October 25, 2018 - We were delighted to host 1,100 members (and future members) at the LSTA’s Annual Loan Conference on October 24th. As befits the times, the conference focused on Managing Risk (today) and Optimizing the Future. Below, we discuss the themes that surfaced during the day, offer the main takeaways and, of course, thank our attendees and 28 sponsor and exhibitors. Most presentations are available on this presentation page of www.lsta.org.

Managing Risk!

We started out managing risk from a big picture perspective as Dr. Doug Holtz-Eakin, a noted economist and policy advisor, discussed the state of the economy and outlined looming risks. In the short term, things are good: The economy is strong due partly to the reduced regulatory environment. (Trillions of dollars of GDP had been lost in regulatory capture and have since been released!) Moreover, the tax cuts added 1% to GDP this year and maybe 80 bps next.  But…the president’s trade policy is not entirely rationally based, and may be destructive longer term. Moreover, the debt and future liabilities will force a day of reckoning that could be very destructive to the US economy and US prestige.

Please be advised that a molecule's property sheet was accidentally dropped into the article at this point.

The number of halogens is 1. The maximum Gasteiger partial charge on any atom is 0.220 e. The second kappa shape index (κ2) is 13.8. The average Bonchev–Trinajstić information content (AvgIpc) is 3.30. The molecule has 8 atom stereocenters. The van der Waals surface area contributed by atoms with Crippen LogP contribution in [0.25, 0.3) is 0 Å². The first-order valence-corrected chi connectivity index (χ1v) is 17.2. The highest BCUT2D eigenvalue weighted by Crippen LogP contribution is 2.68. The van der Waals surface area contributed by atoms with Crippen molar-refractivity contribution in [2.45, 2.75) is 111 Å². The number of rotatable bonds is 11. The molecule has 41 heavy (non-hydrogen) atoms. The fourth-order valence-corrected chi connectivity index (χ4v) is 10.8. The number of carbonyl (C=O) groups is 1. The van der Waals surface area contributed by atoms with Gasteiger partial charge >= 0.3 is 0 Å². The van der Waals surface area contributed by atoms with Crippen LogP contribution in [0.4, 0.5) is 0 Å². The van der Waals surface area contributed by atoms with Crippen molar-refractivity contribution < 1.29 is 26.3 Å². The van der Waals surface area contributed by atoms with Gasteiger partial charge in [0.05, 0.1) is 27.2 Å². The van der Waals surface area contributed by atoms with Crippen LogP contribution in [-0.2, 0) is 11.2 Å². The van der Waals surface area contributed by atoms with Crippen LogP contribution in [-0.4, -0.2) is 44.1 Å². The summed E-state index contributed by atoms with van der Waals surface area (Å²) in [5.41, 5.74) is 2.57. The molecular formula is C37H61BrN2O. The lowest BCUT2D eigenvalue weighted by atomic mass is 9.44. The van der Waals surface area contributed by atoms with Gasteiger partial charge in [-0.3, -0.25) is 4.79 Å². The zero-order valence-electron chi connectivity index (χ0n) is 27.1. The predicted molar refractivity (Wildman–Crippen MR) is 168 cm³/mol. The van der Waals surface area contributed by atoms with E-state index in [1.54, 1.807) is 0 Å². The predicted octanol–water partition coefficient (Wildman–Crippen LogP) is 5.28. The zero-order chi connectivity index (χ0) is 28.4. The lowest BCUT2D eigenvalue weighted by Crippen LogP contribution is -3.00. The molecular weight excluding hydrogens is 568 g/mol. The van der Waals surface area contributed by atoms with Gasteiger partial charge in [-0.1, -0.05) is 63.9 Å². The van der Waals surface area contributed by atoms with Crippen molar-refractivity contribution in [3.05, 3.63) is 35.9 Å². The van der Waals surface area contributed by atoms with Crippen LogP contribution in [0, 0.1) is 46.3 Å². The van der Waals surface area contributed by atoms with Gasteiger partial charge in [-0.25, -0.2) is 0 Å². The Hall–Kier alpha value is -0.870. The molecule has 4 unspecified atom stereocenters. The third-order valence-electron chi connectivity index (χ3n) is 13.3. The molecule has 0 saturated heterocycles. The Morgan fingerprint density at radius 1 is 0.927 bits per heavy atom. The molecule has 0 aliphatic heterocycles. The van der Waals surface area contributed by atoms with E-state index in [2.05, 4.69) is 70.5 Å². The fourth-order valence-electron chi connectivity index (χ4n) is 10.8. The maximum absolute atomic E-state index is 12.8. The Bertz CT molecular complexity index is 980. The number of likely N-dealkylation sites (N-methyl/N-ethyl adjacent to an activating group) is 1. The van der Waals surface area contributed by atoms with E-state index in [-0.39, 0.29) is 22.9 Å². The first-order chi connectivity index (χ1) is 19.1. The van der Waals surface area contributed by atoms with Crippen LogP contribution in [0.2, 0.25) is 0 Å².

Risks also exist within loans (newsflash!).  The Federal Reserve used the conference to share its “Perspectives on Leveraged Lending”. First, the Fed is not absent. Recent speculation on Leveraged Lending Guidance notwithstanding, the Shared National Credit Review (SNC) still exists, banking regulators still risk rate loans (and underwriting standards), and still have a safety and soundness mandate. Todd Vermilyea, Senior Associate Director at the Fed, noted that they do have risk management concerns, specifically around risk layering through combinations of incrementals, EBITDA addbacks, collateral stripping, reduced subordination and covenant lite-ness. And, rumors notwithstanding, the Fed still tests whether banking practices are safe and sound.